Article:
Jennifer Lopez: Rebirth

Mike Schiller

Shouldn't a 'rebirth' imply some sort of major shift? Not so, for J. Lo.

Jennifer Lopez


Label: Epic
US Release Date: 2005-03-01
UK Release Date: 2005-02-28
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Four albums.

With the arrival of Rebirth, we are now witnessing the fourth album in the mind-bogglingly successful career of one Jennifer Lopez. One might ask the question of how she's maintained enough popularity to even get to a fourth album, but really, it's relatively simple -- she is adept as anyone in this new century at being absolutely everything to absolutely everyone. She can present herself as a strong-willed woman who bows to no man, while at the same time wearing a total of three square inches of clothing. She shows up in awful movie after awful movie, but she does it with a pleasant enough smile that people still seem to care when the next awful movie comes out. She even goes so far as to tread an ambiguous line of race, as she flaunts her Latino heritage in her public life and plays an Italian in The Wedding Planner, all while most of the general populace isn't sure whether to be outraged or indifferent if and when the N-word pops out of her mouth.

Her music has the same sorts of multiple-personality issues, given that she's never quite decided between pure pop, club-friendly dance-pop, or pop-oriented hip-hop as her genre of choice. This sort of pseudo-genre hopping could well be revered in more skilled artists, but in the hands (and hips and vocal cords) of someone such as Ms. Lopez, the insistence on flitting from one pop subgenre to the next betrays a lack of clear identity, albeit one that to date hasn't affected her stratospheric chart positioning. She is what her public wants her to be, and nothing more.

Four albums and six years into what has now turned into a bona fide recording career, it surely hasn't escaped Ms. Lopez that that public would like a little bit of expansion and experimentation in her musical output; sure she's Jenny from the block, but so what? A title like Rebirth hints at just the sort of change she expects we all would love to see -- carrying with it the connotation of new beginnings and a shedding of the past, it's clear that Lopez wants her own shot at legitimacy in the music scene. In the past year, she's seen Beyoncé blow up on the charts, yet pull serious gigs like the Super Bowl National Anthem and house vocalist at the Oscars. Who better to mimic when trying to make a play for artistic credibility?

Rebirth is that play, and despite the absurdity inherent in that previous sentence, the result could have been a lot worse.

The artist formerly known as J.Lo steps into the role of R&B chanteuse on Rebirth, mostly sacrificing the hip-hop and the techno beats in favor of midtempo chill. She's hired all the right producers -- Rodney Jerkins is here, Timbaland is here, even OutKast's Big Boi is here for an attempt at the redefinition of Jennifer Lopez. Unfortunately, these producers fall headfirst into Lopez's own clichés, rather than trying to help reshape her outside of her own boundaries. Big Boi's "Still Around" is fine enough as pleasant, candy-coated pop with a '70s groove, but it keeps Lopez's voice constantly in that slightly too-high range that more often than not approximates the wail of a sick cat. One of the revelations gained in listening to Rebirth is just how smooth Lopez sounds when she's sticking to her lower range, and how rarely producers and writers let her do just that. Timbaland's "He'll Be Back" features his trademarked, now-overdone squiggly eastern synth sounds, but he tones down his normally syncopated beats in favor of something banal enough for Jenny Lo to handle.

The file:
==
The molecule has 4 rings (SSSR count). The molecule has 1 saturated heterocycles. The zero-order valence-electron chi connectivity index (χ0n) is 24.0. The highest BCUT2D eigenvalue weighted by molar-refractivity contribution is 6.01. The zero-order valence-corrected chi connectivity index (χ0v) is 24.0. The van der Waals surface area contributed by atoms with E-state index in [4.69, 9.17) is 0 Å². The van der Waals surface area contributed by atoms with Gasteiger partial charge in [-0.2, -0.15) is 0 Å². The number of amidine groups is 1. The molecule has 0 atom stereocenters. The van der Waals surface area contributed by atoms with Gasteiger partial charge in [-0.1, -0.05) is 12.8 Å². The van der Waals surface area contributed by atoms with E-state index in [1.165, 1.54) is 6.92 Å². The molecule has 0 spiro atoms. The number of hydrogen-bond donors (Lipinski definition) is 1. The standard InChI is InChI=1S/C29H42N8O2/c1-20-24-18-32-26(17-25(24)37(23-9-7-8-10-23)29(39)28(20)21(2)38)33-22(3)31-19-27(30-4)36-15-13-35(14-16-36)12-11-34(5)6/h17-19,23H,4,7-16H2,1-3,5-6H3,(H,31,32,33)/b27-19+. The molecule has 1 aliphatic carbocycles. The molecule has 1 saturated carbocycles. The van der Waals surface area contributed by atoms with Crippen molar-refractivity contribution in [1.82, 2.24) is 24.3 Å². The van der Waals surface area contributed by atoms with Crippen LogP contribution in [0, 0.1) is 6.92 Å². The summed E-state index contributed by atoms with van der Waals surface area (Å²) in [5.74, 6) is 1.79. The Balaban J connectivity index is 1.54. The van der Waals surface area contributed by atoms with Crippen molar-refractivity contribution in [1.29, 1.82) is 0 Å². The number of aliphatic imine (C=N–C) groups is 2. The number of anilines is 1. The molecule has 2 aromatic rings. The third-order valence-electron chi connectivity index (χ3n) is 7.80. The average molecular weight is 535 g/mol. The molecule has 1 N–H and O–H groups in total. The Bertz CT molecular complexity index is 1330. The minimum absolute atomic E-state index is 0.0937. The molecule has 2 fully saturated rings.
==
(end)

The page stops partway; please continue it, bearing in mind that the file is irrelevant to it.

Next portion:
It's no surprise when one notices just who the two people are who do manage to force Lopez out of her shell: Hubby of the Year Marc Anthony and Rich Harrison, a.k.a. the man responsible for (surprise!) Beyoncé's "Crazy in Love". Harrison lays down a new set of loops out of what must be an endless supply of horn samples for first single "Get Right" (and the accompanying remix with a laughably awful Fabolous), which is more jazzy and funky than a Jennifer Lopez song has any right to be. The song keeps it simple, restricting the backing track to those infectious horns and a simple backbeat for most of the song, and "Get Right" manages the feat of being the grooviest dance track Lopez has released since J.Lo's "Play". Anthony dominates the other end of the spectrum, being responsible for the one successful ballad on the disc, the theatrical "(Can't Believe) This is Me". Sure, it sounds exactly like one might expect a Marc Anthony song to sound, and the production is way, way over the top with its Santana-esque guitar solos and sweeping strings, but this, now, is the sound of Lopez truly stretching her boundaries. The overblown production compensates for any deficiencies in the voice singing over it, and the song goes a long way toward convincing me that there just might be an actual human being behind the carefully crafted marketing machine.